With the current economic situation and the attendant rise in the prices of building products, the cost of properties may increase anytime from now, developers have said.
According to findings by our correspondent, developers may increase the prices of properties put up for sale by between five per cent and 10 per cent.
The prices of building materials, including iron rods, sanitary wares, tiles, roofing sheets and quarry products have in the last few months risen, with cement, a major building material, rising by 44 per cent to 50 per cent in the last one month.
Properties on the outskirts of Lagos, the commercial nerve centre and the country’s property market hub, currently sell at N7m for a one-bedroom flat; N12m for two-bedroom flat; and N13.5m for three-bedroom flat, on the average.
In the more urbanised areas such as Lekki, properties are going for as high as N40m for a three-bedroom apartment and N50m upwards for duplexes and detached houses.
Most developers, according to findings, are keeping the prices low for now as the market remains slow.
“But going forward, it will no longer be sustainable if prices of building construction products such as cement are not adjusted. We cannot sell below our cost prices,” the National General Secretary, Real Estate Developers Association of Nigeria, Mr. Akintoye Adeoye, said.
He added that with the percentage increase of cement as well other imported building components, which had also risen due to foreign exchange scarcity, developers would be compelled to increase the prices of their products soon.
He said, “Cement is a major component in construction, and with the rate of increase in price, there is no way it won’t affect the cost of production, and definitely the cost of production will be paid by the consumer. Developers have to sell to make profits and can’t sell below the cost price.
“I recently bought a bag of cement for N2,500, the same product I bought for N1,600 a month ago; that is N900 difference. Someone has to pay for that. The cost of a building will depend on the overall cost of production, but we may consider increasing our selling prices by between five and 10 per cent.”
Adeoye said developers were, however, considering a reasonable percentage due to the fall in the purchasing power of Nigerians as well as rising inflation.
The Chief Executive Officer, Top Services Limited and immediate past President, African Union of Architects, Chief Tokunbo Omisore, said the cost of labour had been reviewed upward and most developers were at a loss on how to make returns on their investments.
He said, “Once cement and other building materials go up in price, labour automatically goes up. A labourer who carries cement bags cannot do so knowing that one bag is in excess of N2,500 and then accept to be paid N1,000 per day. When he lifts like 10 bags of 50kg each, that is N25,000; he must earn at least 10 per cent of that per day which is N2,500. The bricklayer will not want to be left out, he is the skilled labourer.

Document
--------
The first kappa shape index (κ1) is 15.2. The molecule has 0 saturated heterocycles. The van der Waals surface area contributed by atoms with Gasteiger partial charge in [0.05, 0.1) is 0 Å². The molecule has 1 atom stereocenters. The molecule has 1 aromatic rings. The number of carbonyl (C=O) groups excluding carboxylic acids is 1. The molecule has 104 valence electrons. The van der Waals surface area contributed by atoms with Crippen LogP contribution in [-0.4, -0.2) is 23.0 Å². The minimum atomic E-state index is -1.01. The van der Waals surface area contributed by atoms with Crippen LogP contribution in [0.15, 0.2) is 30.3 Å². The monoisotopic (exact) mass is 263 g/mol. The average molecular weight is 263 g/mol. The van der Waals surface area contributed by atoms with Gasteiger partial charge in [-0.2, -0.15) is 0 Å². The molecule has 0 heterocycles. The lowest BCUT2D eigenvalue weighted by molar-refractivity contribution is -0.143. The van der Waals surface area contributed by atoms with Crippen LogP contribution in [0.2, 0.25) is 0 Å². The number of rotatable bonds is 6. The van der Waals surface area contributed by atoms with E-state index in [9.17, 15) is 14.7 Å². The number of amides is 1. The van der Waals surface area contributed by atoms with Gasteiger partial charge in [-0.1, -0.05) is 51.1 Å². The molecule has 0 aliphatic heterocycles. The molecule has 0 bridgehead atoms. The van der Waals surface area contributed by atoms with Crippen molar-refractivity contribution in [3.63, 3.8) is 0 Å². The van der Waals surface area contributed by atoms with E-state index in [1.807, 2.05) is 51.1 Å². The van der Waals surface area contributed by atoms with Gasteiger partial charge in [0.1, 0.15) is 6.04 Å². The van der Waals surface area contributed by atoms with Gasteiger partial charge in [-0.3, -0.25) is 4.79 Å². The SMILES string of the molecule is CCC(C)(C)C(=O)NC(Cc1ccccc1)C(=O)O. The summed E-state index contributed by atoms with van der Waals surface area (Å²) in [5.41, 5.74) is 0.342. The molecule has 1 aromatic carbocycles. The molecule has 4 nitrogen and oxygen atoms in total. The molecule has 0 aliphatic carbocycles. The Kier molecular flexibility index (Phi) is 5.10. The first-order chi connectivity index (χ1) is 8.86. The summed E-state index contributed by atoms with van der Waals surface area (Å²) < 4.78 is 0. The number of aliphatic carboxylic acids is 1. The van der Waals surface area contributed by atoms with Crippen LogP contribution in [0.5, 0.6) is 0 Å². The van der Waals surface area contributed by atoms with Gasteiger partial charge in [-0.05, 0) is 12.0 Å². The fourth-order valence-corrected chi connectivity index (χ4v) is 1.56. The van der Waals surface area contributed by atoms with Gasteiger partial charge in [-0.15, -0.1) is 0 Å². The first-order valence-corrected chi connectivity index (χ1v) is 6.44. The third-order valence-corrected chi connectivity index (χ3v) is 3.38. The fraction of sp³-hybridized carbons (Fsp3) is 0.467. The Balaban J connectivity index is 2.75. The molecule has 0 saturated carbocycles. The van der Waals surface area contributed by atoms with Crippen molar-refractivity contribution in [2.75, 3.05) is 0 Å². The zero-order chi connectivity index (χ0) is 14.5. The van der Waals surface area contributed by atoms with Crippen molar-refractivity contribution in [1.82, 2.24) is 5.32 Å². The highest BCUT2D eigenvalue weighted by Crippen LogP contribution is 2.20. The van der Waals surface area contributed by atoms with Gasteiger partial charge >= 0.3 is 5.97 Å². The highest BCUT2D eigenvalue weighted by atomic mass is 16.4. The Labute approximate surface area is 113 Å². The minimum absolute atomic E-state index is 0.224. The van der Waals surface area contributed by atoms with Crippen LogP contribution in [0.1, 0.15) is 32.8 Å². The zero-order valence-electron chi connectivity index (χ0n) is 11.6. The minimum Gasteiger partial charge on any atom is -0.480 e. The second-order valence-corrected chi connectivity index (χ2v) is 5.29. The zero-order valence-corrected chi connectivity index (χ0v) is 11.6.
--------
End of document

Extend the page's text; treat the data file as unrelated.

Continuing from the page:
“Of course, there is no money to support that. So, labourers will not do a good job, they may not do much or may be disgruntled over payment. So, rather than do 100 blocks a day, which is the norm, he will want to spend more days so that he will earn more. The developer. on the other hand, will be in a hurry to finish his construction because the naira is falling daily. The sector is in a crisis.”
Omisore, who is also a retail mall developer, said that the current price regime of building materials had become a yardstick for every other price to be reviewed upward.
The Chief Executive Officer, Propertygate Development and Investment Plc, Mr. Adetokunbo Ajayi, said developers who were currently involved in construction were struggling to recoup their investments.
He explained, “Development is basically an assemblage of input whether you are coming up with residential, office or retail development; if the prices of those inputs begin to go up, no matter how much a developer desires to be fair, he will be forced to increase his selling price. Once you have the input that makes up a product rise, you need to recoup your funds.
“Cement is a major component, from your substructure to your decking; you are basically dealing with cement-based products. Your shell, which is made with cement, is about 55 per cent of your construction before you get into finishing such as plastering. The percentage rise in the price of cement is over 40 per cent; so, definitely it will have a huge impact.”
According to Ajayi, unless there is a decline in costs in other areas such as land, the rise in the prices of houses will be inevitable.
“Effectively, the 44 per cent increase in the price of cement may not translate to the same percentage rise in the cost of houses, because those who already have stock of houses may consider selling at the old prices. But, most developers are looking for a way to fix competitive prices so that they can sell, because if they can’t sell, it is a bigger problem,” he said.